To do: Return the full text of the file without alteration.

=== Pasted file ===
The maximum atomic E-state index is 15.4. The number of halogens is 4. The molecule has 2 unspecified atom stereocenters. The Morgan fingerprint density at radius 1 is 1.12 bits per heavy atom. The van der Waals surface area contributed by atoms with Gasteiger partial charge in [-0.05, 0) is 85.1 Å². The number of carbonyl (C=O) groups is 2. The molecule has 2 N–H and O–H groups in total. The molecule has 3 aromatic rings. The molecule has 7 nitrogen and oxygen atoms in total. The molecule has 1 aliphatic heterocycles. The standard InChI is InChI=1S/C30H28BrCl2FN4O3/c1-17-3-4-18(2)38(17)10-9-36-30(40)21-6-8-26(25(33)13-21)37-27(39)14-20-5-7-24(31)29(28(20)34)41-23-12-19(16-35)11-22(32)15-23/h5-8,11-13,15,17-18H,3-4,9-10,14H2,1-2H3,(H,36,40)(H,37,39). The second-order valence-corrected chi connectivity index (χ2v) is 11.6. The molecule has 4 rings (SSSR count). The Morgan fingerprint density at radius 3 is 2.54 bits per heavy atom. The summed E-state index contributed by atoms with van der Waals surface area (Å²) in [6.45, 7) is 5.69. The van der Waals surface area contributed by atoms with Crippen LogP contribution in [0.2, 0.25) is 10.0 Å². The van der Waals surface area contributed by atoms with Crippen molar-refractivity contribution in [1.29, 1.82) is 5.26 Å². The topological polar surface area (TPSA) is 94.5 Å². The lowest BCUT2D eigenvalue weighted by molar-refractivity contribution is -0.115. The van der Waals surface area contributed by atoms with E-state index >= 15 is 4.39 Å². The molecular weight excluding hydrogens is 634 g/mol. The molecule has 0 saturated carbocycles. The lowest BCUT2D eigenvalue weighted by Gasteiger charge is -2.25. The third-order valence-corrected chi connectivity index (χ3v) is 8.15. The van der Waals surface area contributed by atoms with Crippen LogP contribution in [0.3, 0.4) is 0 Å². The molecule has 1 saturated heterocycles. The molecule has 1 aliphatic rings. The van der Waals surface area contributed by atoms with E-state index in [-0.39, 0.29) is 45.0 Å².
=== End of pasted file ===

The maximum atomic E-state index is 15.4. The number of halogens is 4. The molecule has 2 unspecified atom stereocenters. The Morgan fingerprint density at radius 1 is 1.12 bits per heavy atom. The van der Waals surface area contributed by atoms with Gasteiger partial charge in [-0.05, 0) is 85.1 Å². The number of carbonyl (C=O) groups is 2. The molecule has 2 N–H and O–H groups in total. The molecule has 3 aromatic rings. The molecule has 7 nitrogen and oxygen atoms in total. The molecule has 1 aliphatic heterocycles. The standard InChI is InChI=1S/C30H28BrCl2FN4O3/c1-17-3-4-18(2)38(17)10-9-36-30(40)21-6-8-26(25(33)13-21)37-27(39)14-20-5-7-24(31)29(28(20)34)41-23-12-19(16-35)11-22(32)15-23/h5-8,11-13,15,17-18H,3-4,9-10,14H2,1-2H3,(H,36,40)(H,37,39). The second-order valence-corrected chi connectivity index (χ2v) is 11.6. The molecule has 4 rings (SSSR count). The Morgan fingerprint density at radius 3 is 2.54 bits per heavy atom. The summed E-state index contributed by atoms with van der Waals surface area (Å²) in [6.45, 7) is 5.69. The van der Waals surface area contributed by atoms with Crippen LogP contribution in [0.2, 0.25) is 10.0 Å². The van der Waals surface area contributed by atoms with Crippen molar-refractivity contribution in [1.29, 1.82) is 5.26 Å². The topological polar surface area (TPSA) is 94.5 Å². The lowest BCUT2D eigenvalue weighted by molar-refractivity contribution is -0.115. The van der Waals surface area contributed by atoms with E-state index >= 15 is 4.39 Å². The molecular weight excluding hydrogens is 634 g/mol. The molecule has 0 saturated carbocycles. The lowest BCUT2D eigenvalue weighted by Gasteiger charge is -2.25. The third-order valence-corrected chi connectivity index (χ3v) is 8.15. The van der Waals surface area contributed by atoms with Crippen LogP contribution in [0.3, 0.4) is 0 Å². The molecule has 1 saturated heterocycles. The molecule has 1 aliphatic rings. The van der Waals surface area contributed by atoms with E-state index in [-0.39, 0.29) is 45.0 Å².